inadvertently made in preparation of the spreadsheet, in which
some multiple data that should have appeared in multiple columns
was mistakenly overwritten into some single columns. A dataset
that should have contained 159 columns of data in fact only
contained 112 columns. So when M&M slid this dataset into
their calculations, the results that came out were naturally in
Garbage in, garbage out.
M&M have published their paper, strongly claiming that MBH
"contains collation errors, unjustifiable truncation or
extrapolation of source data, obsolete data, geographical
location errors, incorrect calculation of principal components
and other quality control defects."
Nick Schulz, editor of TechCentral Station, today
published an Op-Ed championing M&M's results in which USA
Today; he also mistakenly claimed that the MBH data was not
available online. We'll see if he retracts at least the last
James Glassman, who in an earlier lifetime famously predicted
that the Dow Jones Industrial Average would someday soon hit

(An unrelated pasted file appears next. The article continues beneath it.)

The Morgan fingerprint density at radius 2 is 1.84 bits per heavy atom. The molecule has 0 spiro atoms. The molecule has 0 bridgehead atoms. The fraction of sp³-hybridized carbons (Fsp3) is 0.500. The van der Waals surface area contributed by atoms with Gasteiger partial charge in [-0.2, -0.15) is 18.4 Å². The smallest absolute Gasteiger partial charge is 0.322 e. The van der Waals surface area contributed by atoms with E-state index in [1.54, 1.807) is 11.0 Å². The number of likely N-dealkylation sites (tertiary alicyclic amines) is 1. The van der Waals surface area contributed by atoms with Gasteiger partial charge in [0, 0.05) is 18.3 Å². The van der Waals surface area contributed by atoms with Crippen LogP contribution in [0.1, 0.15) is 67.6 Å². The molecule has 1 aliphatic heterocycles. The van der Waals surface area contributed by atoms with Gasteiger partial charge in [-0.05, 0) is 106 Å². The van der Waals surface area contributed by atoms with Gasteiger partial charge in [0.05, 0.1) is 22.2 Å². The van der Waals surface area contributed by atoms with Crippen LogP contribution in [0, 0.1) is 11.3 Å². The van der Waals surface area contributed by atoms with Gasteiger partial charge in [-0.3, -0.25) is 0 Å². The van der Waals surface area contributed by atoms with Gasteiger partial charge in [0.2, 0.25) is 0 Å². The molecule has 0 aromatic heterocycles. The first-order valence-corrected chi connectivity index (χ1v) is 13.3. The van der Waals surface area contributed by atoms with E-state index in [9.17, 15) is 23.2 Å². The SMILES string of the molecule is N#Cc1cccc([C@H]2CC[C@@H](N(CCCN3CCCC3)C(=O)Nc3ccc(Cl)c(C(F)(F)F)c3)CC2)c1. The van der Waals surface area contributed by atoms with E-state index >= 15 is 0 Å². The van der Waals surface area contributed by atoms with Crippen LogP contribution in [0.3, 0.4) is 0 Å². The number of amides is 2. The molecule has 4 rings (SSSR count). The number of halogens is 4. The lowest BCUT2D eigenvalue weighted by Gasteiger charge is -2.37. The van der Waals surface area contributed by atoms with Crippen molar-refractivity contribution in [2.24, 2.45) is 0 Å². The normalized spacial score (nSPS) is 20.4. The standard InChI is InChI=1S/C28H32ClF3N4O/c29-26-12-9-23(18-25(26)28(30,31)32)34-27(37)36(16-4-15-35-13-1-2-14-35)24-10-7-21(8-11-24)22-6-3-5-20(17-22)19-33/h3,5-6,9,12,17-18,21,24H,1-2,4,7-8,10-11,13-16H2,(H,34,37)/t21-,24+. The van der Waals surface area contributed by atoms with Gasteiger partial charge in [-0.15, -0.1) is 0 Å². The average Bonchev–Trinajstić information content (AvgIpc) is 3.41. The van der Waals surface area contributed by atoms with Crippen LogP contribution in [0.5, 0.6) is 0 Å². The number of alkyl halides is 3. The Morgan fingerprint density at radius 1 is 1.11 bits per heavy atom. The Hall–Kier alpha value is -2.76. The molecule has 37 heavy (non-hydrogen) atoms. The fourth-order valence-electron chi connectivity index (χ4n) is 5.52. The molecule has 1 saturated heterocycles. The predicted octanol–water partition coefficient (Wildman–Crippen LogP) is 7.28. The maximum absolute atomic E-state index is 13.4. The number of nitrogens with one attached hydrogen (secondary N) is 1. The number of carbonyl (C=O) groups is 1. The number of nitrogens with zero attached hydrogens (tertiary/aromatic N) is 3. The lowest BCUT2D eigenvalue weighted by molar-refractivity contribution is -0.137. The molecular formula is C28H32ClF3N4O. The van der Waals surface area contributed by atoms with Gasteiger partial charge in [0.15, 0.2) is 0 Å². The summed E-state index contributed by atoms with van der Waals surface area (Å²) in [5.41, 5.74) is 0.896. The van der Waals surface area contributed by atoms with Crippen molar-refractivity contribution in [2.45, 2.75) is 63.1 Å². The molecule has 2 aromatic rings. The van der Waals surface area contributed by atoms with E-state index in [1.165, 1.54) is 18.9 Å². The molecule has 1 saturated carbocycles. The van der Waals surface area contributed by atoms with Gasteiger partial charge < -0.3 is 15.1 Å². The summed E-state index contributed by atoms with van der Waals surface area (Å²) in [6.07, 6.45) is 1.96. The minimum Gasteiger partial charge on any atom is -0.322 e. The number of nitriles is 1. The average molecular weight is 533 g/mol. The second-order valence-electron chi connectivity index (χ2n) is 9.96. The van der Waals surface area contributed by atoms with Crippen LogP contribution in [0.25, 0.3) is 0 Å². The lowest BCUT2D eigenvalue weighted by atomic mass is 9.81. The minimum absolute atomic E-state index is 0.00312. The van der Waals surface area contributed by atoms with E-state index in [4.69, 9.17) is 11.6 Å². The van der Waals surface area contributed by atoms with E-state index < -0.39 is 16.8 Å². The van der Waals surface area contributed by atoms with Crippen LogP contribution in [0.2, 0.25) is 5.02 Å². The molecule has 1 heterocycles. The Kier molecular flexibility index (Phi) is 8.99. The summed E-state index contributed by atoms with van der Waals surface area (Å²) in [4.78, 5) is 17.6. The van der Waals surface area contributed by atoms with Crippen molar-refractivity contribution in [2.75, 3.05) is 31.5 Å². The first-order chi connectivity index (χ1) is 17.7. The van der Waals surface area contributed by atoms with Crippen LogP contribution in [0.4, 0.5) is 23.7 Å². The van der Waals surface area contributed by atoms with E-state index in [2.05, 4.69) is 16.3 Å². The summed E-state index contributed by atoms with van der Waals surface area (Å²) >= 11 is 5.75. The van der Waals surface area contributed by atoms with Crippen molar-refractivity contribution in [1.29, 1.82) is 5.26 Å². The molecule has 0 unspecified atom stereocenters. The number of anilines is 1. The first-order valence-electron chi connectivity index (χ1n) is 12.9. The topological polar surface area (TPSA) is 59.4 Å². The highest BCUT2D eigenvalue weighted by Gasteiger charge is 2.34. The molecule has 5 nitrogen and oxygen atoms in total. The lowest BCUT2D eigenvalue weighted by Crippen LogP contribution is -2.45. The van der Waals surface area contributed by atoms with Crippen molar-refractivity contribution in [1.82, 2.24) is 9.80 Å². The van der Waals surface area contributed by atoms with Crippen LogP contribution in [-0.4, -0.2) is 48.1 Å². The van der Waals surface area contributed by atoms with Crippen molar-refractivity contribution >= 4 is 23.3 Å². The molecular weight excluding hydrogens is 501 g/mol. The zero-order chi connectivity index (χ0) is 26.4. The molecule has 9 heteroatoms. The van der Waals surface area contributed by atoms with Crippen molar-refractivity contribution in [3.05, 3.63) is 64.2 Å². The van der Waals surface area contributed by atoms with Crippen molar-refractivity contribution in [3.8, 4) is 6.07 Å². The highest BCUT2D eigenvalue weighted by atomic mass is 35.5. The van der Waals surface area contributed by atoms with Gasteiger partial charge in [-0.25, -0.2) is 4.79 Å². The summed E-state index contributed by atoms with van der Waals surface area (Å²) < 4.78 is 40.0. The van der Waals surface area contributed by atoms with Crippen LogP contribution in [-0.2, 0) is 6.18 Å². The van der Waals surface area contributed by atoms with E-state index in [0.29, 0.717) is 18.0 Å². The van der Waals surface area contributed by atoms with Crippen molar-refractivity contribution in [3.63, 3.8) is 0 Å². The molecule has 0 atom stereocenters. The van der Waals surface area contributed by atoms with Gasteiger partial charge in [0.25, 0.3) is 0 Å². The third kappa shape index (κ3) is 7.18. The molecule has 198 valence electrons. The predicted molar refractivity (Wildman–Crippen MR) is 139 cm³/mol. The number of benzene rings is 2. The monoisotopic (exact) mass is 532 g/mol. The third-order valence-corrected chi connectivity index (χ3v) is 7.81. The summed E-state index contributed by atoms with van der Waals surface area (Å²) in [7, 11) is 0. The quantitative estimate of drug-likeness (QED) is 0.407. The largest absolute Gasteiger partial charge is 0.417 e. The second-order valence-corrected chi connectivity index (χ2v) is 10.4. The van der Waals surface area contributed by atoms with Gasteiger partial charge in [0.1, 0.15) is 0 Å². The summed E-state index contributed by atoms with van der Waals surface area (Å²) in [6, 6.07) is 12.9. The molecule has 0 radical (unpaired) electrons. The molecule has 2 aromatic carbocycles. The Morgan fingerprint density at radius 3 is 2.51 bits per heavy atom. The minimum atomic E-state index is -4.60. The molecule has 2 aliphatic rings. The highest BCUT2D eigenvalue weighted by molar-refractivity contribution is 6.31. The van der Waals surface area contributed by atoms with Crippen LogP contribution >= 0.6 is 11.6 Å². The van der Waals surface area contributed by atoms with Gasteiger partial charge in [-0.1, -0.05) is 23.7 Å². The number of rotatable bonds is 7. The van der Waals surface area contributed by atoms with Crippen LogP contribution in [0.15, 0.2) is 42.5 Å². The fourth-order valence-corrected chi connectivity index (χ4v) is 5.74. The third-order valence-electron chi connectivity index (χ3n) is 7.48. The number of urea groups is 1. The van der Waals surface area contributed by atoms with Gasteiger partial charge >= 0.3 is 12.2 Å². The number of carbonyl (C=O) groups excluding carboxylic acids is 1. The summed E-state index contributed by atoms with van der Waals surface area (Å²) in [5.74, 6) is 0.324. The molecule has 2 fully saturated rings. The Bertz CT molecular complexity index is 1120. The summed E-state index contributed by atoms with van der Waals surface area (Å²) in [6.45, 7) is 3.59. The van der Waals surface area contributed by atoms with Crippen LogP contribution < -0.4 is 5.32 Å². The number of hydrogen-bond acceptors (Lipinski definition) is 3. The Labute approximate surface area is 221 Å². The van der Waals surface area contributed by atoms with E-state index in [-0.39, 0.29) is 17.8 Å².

36,000 and whom for some unknownable reason people still take
even the slightest bit seriously, also championed
M&M today on TechCentral Station. But what's another turd on
an already impressive pile of shit?
More on these technical mistakes will come out in the near
future, I hear. I have asked McIntyre and McKitrick if they had
checked the data they received from Mann and associate against
MBH's raw data, as you'd think you would if you were truly
trying to double- and triple-check an important established
scientific conclusion (especially if you were going to seriously
slam it), but haven't received a reply.
I have also asked Sonia Boehmer-Christiansen, the self-professed
politically biased editor of Energy and Environment, if
her reviewers of the paper had done the same, but have not